“Kelly and I make a great team, we play off each other’s strengths,” stated Diane Coleman. “Kelly has a phenomenal way of connecting with people. Her personality, knowledge of the game and strong desire to succeed is second to none.”
Kelly Coleman added, “From the beginning of the season until now we are a completely different team. The wins will come, but as long as we can keep improving on the little things, then I think they will come sooner than later.”
The team closes the regular season tonight (Friday, Feb. 17) at Hale Ray. Tip-off is 6 p.m.
Andover’s Sequoia Turcotte Briggs, a basketball star at Classical Magnet School in Hartford, scored her 1,000th career point earlier this month. Turcotte Briggs is pictured with her mother, Heather Turcotte, and father, Brian Briggs.
Andover resident Sequoia Turcotte Briggs, a junior at Classical Magnet High School, joined an elite group on the hardwood by scoring her 1,000th career point on Feb. 8
Turcotte Briggs surpassed the four-digit mark by draining a three-point shot at the top of the arc with seven seconds left in the second quarter. She finished the game with 20 points and 11 assists as the Classical defeated Prince Tech 60-43, earning their 12th win of the season.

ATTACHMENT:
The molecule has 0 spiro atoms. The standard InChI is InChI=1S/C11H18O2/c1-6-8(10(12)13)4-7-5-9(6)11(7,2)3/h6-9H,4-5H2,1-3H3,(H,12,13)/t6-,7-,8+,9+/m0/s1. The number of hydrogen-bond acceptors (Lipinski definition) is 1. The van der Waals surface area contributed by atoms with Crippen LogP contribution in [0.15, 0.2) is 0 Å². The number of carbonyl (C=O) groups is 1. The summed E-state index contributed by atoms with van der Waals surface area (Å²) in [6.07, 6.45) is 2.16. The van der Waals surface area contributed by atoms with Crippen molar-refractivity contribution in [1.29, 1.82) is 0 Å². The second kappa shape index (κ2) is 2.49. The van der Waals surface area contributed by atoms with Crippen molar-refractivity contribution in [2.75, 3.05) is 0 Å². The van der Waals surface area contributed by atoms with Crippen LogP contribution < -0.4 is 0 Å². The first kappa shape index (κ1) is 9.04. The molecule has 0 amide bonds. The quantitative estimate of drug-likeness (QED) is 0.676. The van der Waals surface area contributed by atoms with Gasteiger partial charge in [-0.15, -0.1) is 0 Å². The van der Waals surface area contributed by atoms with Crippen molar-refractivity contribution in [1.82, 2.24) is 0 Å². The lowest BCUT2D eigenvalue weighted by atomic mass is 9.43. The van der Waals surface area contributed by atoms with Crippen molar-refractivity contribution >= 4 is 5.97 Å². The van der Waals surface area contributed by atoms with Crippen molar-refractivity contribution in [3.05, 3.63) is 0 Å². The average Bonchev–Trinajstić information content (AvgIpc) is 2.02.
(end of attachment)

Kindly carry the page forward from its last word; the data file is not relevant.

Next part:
“It was really cool, but it was a little embarrassing because once it happened we stopped the game instantly to do all the celebration stuff,” recalled Turcotte Briggs. “We had our whole fan section there because it was our Senior Night, so everyone was super pumped.”
Turcotte Briggs, who first started playing basketball at the age of four, has made an impact on the high school courts from day one.
She earned all-conference recognition as both a freshman and sophomore, and is well on her way to earning that honor again this year. She has also been a team captain since her first high school season, showcasing an early ability to both play and lead.
Classical head coach Catherine Bernoski said that Turcotte Briggs is the total package on both ends of the court and is much more than a scorer, saying she has “anchored the team” thanks to her supreme court vision after moving from shooting guard to point guard this winter.
“Sequoia’s energy dictates everyone else’s on our team,” added Bernoski. “Having a high basketball IQ, Sequoia is able to garner many steals by anticipating her opponents’ moves and potential passes.”